1.  Please tell us about yourself and the type of film and television productions that you have worked on.

I’ve worked in production my entire adult life on live and scripted television, national and local commercials, corporate interviews and training industrials, major and indie films, live appearances, print and theater. As a make-up artist/stylist/groomer, I have worked with people from a wide spectrum of ethnicities, age and performance experience: actors, celebrities, political leaders, corporate echelon and everyday folk. I have a cosmetology license and apprenticed into the world of television and film. In production, I also work as an actor and voice talent.

2.  As a make-up artist in a world of high definition and 4K production, what are the challenges of doing make-up on actors when the images from today's cameras are so detailed?

I treat high definition as I would film, print or a live appearance. There are products made specifically for HD, and I’ve found that a lot of them work well. I don’t use HD make-up exclusively, but I find the setting powders make a huge difference. The biggest challenge may be applying make-up on men. Sometimes the right amount is a very light dusting of powder to decrease shine. Another time it may be applying color-correcting make-up on particular problem areas. Another time it could be a full-face cover up, just to make someone look normal and healthy. The color match is very important to look natural and hopefully the lighting is good!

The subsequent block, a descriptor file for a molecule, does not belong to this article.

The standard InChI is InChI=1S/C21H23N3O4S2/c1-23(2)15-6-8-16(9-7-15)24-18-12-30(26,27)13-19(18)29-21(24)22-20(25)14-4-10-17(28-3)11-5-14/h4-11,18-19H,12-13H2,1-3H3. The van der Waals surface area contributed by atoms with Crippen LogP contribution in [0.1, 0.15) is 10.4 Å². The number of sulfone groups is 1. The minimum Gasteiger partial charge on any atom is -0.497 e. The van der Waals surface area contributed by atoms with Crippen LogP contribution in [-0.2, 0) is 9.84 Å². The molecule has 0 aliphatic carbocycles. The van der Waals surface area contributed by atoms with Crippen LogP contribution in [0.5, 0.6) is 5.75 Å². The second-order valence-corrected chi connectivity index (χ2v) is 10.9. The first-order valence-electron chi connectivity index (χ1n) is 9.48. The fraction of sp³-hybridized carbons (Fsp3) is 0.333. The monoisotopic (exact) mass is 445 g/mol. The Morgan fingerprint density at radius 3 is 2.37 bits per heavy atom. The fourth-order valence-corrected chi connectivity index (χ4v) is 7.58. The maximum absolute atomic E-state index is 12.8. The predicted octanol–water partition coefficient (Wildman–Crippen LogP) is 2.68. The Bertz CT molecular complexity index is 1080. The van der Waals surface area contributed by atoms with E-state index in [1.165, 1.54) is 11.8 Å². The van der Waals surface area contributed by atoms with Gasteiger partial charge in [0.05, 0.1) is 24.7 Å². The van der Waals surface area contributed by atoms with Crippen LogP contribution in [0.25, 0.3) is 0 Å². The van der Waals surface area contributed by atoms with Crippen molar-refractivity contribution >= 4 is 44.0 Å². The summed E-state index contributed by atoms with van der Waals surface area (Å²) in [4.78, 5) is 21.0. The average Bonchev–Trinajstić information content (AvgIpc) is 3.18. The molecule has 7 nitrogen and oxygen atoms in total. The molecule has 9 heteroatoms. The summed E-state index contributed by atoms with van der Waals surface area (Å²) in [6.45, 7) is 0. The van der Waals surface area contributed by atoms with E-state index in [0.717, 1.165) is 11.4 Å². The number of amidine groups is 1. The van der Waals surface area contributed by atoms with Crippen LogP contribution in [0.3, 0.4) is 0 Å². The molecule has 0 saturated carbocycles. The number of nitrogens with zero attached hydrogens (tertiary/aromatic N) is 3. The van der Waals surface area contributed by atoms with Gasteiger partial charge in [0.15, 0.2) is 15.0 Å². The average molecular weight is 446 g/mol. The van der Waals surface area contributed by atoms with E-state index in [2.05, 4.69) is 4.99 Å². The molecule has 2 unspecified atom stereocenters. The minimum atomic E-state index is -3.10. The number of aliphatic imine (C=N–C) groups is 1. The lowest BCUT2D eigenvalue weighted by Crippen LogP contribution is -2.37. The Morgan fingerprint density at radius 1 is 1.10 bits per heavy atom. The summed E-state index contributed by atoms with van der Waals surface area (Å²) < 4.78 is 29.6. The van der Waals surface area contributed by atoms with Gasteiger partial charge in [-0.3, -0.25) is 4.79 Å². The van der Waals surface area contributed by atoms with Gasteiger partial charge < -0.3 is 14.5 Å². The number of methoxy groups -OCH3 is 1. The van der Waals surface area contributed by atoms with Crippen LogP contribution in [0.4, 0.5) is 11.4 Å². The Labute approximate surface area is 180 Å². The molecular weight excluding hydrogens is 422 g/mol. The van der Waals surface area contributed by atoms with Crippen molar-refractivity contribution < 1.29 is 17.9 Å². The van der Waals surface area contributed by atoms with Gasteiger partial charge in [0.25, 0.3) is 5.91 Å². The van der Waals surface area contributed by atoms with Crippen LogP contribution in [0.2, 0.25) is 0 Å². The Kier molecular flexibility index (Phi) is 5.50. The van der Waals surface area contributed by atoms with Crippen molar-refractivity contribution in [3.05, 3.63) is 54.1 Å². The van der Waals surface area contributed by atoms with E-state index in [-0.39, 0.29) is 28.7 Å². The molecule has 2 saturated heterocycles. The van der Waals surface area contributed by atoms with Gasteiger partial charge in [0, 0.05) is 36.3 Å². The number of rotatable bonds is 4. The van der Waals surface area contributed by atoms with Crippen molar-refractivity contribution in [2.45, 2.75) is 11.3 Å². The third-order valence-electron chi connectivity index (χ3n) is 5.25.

3.  You are also an actress, has your experience in front of the camera helped you be a better make-up artist?

I believe it a very important and fulfilling part of my job to help people feel confident and secure while on set. As an actor, I understand how uncomfortable it can be to feel judged, to be primped, prodded and poked at like a subject and to be expected to perform on cue. Being a make-up artist is creative, but first and foremost, it is a job of service. Offering compassion, respect and support is a part of that. If someone seems really nervous and it’s appropriate, I may let people know what to expect, so that they might relax. I assure them that I will be on set with them if they need anything and that I’ll be watching out for them. I give talent a sense that I’m there for them, that the team has confidence in them, that we all want them to succeed.

4.  What's your basic approach to applying make-up for production?